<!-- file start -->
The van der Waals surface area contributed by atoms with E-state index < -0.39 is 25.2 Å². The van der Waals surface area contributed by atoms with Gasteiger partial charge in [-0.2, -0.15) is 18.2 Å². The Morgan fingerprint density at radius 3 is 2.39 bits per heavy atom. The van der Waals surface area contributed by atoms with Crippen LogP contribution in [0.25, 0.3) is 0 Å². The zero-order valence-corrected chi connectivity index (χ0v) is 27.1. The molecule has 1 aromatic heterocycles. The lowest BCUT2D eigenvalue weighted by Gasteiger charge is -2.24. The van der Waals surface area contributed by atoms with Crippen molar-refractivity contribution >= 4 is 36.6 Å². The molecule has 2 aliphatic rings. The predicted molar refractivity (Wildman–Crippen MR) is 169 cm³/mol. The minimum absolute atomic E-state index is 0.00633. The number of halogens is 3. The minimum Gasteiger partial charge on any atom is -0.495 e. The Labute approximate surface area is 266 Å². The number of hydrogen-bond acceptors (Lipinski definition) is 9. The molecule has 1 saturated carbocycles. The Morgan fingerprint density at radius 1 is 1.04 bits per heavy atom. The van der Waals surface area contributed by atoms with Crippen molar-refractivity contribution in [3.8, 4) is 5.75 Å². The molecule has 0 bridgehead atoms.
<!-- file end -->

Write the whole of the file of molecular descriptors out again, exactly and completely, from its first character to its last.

The van der Waals surface area contributed by atoms with E-state index < -0.39 is 25.2 Å². The van der Waals surface area contributed by atoms with Gasteiger partial charge in [-0.2, -0.15) is 18.2 Å². The Morgan fingerprint density at radius 3 is 2.39 bits per heavy atom. The van der Waals surface area contributed by atoms with Crippen LogP contribution in [0.25, 0.3) is 0 Å². The zero-order valence-corrected chi connectivity index (χ0v) is 27.1. The molecule has 1 aromatic heterocycles. The lowest BCUT2D eigenvalue weighted by Gasteiger charge is -2.24. The van der Waals surface area contributed by atoms with Crippen molar-refractivity contribution >= 4 is 36.6 Å². The molecule has 2 aliphatic rings. The predicted molar refractivity (Wildman–Crippen MR) is 169 cm³/mol. The minimum absolute atomic E-state index is 0.00633. The number of halogens is 3. The minimum Gasteiger partial charge on any atom is -0.495 e. The Labute approximate surface area is 266 Å². The number of hydrogen-bond acceptors (Lipinski definition) is 9. The molecule has 1 saturated carbocycles. The Morgan fingerprint density at radius 1 is 1.04 bits per heavy atom. The van der Waals surface area contributed by atoms with Crippen molar-refractivity contribution in [3.8, 4) is 5.75 Å². The molecule has 0 bridgehead atoms.